Phosphoinositides (PIs) are phosphorylated membrane lipids that have a plethora of roles in the cell, including vesicle trafficking, signaling, and actin reorganization. The most abundant PIs in the cell are phosphatidylinositol-4,5-bisphosphate [PI(4,5)P2
] and phosphatidylinositol-4-monophosphate (PI4P). The localization and roles of both PI(4,5)P2
and PI4P are well established, is the broadly accepted methodological approach for their immunocytochemical visualization in different cell compartments in several cell lines. However, not much is known about these PIs in platelets (PLTs), the smallest blood cells that detect vessel wall injury, activate, and stop the bleeding. Therefore, we sought to investigate the localization of PI(4,5)P2
and PI4P in resting and activated PLTs by antibody staining. Here, we show that the intracellular pools of PI(4,5)P2
and PI4P can be detected by the established staining protocol, and these pools can be modulated by inhibitors of OCRL phosphatase and PI4KIIIα kinase. However, although resting PLTs readily stain for the plasma membrane (PM) pools of PI(4,5)P2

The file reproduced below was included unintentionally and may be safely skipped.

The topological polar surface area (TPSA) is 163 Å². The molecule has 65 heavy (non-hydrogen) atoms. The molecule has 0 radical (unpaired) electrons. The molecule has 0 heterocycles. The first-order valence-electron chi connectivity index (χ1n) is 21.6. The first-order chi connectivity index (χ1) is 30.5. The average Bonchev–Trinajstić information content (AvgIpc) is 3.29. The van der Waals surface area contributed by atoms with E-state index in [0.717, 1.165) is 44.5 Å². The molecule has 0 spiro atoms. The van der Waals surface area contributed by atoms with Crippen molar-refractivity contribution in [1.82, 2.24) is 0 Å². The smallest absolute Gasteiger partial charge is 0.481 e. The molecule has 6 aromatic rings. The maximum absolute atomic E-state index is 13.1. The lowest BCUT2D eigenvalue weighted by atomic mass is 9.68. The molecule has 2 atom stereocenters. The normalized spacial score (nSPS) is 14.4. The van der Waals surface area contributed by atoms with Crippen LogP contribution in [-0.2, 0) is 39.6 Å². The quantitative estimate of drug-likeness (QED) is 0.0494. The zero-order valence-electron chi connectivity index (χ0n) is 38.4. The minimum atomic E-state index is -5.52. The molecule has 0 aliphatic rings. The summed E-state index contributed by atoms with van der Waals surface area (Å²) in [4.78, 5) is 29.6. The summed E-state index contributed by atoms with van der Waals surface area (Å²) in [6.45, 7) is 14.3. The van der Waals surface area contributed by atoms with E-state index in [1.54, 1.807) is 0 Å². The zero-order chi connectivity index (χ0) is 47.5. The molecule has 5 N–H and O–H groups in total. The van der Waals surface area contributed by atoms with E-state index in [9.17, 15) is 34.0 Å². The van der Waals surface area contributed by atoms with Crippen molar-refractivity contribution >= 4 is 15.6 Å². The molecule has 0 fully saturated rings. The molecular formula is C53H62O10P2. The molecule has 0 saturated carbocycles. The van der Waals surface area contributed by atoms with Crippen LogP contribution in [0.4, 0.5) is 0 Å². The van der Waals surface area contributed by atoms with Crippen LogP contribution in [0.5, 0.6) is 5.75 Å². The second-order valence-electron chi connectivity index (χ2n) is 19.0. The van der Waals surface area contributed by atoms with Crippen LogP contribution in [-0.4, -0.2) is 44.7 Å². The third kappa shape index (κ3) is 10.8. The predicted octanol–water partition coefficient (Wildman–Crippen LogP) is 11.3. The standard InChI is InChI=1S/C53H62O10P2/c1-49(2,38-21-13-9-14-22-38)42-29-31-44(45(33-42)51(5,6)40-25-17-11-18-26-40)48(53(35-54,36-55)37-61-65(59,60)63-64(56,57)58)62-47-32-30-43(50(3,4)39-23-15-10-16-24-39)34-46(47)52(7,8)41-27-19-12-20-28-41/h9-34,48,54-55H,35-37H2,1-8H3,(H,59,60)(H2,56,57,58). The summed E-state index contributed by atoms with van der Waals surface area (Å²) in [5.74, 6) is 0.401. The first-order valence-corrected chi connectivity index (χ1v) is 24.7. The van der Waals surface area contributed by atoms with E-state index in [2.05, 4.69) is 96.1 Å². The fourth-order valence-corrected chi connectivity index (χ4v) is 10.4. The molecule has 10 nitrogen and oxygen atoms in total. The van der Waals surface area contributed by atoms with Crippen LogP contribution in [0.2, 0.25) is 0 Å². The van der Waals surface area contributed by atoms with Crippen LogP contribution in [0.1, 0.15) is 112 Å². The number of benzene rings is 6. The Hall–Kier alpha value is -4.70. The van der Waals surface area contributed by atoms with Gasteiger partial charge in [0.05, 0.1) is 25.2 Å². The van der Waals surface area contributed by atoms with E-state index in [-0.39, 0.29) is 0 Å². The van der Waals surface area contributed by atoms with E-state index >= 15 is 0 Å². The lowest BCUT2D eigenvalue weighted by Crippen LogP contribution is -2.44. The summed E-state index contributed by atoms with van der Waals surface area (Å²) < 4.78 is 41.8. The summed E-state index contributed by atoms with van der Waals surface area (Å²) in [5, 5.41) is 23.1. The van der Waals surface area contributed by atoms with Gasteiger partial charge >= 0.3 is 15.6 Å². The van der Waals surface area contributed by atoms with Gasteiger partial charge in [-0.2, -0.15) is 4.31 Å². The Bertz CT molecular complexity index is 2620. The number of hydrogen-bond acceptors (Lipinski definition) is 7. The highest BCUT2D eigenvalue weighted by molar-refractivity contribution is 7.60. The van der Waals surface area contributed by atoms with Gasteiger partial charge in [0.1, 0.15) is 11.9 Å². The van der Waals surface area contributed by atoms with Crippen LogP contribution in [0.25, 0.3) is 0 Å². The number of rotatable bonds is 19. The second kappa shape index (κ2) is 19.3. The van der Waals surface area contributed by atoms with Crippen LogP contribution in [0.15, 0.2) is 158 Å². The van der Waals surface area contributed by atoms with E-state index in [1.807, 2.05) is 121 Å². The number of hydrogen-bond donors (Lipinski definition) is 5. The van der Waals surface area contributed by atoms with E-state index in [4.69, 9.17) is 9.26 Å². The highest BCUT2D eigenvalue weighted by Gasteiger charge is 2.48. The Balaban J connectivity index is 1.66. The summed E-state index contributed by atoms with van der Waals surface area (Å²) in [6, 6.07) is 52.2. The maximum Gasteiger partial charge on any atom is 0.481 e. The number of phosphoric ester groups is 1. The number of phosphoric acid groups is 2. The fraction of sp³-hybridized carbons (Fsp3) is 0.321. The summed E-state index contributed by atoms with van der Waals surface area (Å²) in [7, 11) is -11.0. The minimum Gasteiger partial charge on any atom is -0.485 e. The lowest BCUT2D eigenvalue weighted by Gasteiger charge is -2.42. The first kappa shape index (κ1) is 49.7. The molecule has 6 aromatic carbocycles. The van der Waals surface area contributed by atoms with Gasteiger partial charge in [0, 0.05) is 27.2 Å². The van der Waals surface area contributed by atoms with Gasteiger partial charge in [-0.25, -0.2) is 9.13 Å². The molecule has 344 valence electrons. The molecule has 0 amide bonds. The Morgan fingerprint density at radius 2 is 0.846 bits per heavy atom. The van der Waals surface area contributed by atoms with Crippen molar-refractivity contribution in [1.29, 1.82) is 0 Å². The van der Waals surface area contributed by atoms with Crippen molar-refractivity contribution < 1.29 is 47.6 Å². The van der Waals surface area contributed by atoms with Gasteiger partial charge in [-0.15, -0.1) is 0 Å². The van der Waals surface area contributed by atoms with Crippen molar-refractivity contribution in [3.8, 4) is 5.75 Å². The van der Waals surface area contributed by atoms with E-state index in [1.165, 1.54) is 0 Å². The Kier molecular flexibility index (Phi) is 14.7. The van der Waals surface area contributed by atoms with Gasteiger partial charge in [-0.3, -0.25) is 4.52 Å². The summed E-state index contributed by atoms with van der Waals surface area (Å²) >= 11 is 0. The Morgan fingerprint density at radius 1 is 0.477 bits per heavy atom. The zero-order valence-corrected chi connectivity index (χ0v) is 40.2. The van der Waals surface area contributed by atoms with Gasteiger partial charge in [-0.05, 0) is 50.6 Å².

and PI4P, just a few activated cells were stained with the established protocol. We show that optimized protocol allows for the visualization of PI(4,5)P2
and PI4P at PM in activated PLTs, which could also be modulated by OCRL and PI4KIIIα inhibitors. We conclude that PI(4,5)P2
and PI4P are more sensitive to lipid extraction by permeabilizing agents in activated than in resting human PLTs, which suggests their different roles during PLT activation.